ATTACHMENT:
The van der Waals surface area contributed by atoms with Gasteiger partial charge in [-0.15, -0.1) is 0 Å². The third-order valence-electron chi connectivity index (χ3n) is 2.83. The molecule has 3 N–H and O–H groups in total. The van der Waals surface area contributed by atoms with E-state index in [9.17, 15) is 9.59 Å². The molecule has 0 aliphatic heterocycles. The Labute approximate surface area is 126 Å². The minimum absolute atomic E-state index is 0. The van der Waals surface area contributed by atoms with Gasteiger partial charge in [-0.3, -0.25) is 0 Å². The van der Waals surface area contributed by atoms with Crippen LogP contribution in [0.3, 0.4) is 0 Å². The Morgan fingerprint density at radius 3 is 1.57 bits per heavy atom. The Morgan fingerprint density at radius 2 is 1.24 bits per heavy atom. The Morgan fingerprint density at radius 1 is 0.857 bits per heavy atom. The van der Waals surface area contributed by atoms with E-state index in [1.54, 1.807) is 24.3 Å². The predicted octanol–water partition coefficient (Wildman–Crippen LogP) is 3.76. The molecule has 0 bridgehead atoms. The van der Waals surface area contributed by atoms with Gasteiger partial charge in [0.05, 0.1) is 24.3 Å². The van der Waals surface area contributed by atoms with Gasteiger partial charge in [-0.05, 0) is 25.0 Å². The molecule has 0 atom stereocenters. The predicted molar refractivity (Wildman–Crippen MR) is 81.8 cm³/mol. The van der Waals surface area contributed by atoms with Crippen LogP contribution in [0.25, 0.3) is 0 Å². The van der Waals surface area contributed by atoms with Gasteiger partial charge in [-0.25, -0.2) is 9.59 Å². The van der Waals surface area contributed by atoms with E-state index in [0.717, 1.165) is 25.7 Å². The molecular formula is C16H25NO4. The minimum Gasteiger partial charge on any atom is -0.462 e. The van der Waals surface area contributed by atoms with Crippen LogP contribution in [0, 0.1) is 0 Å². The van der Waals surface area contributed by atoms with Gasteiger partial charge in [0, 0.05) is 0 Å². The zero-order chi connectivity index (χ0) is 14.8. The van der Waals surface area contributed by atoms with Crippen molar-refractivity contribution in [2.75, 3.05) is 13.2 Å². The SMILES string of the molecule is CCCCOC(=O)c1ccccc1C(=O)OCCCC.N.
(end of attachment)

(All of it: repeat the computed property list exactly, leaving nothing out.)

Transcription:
The van der Waals surface area contributed by atoms with Gasteiger partial charge in [-0.15, -0.1) is 0 Å². The third-order valence-electron chi connectivity index (χ3n) is 2.83. The molecule has 3 N–H and O–H groups in total. The van der Waals surface area contributed by atoms with E-state index in [9.17, 15) is 9.59 Å². The molecule has 0 aliphatic heterocycles. The Labute approximate surface area is 126 Å². The minimum absolute atomic E-state index is 0. The van der Waals surface area contributed by atoms with Gasteiger partial charge in [-0.3, -0.25) is 0 Å². The van der Waals surface area contributed by atoms with Crippen LogP contribution in [0.3, 0.4) is 0 Å². The Morgan fingerprint density at radius 3 is 1.57 bits per heavy atom. The Morgan fingerprint density at radius 2 is 1.24 bits per heavy atom. The Morgan fingerprint density at radius 1 is 0.857 bits per heavy atom. The van der Waals surface area contributed by atoms with E-state index in [1.54, 1.807) is 24.3 Å². The predicted octanol–water partition coefficient (Wildman–Crippen LogP) is 3.76. The molecule has 0 bridgehead atoms. The van der Waals surface area contributed by atoms with Gasteiger partial charge in [0.05, 0.1) is 24.3 Å². The van der Waals surface area contributed by atoms with Gasteiger partial charge in [-0.05, 0) is 25.0 Å². The molecule has 0 atom stereocenters. The predicted molar refractivity (Wildman–Crippen MR) is 81.8 cm³/mol. The van der Waals surface area contributed by atoms with Crippen LogP contribution in [0.25, 0.3) is 0 Å². The van der Waals surface area contributed by atoms with Gasteiger partial charge in [-0.25, -0.2) is 9.59 Å². The van der Waals surface area contributed by atoms with E-state index in [0.717, 1.165) is 25.7 Å². The molecular formula is C16H25NO4. The minimum Gasteiger partial charge on any atom is -0.462 e. The van der Waals surface area contributed by atoms with Crippen LogP contribution in [0, 0.1) is 0 Å². The van der Waals surface area contributed by atoms with Gasteiger partial charge in [0, 0.05) is 0 Å². The zero-order chi connectivity index (χ0) is 14.8. The van der Waals surface area contributed by atoms with Crippen molar-refractivity contribution in [2.75, 3.05) is 13.2 Å². The SMILES string of the molecule is CCCCOC(=O)c1ccccc1C(=O)OCCCC.N.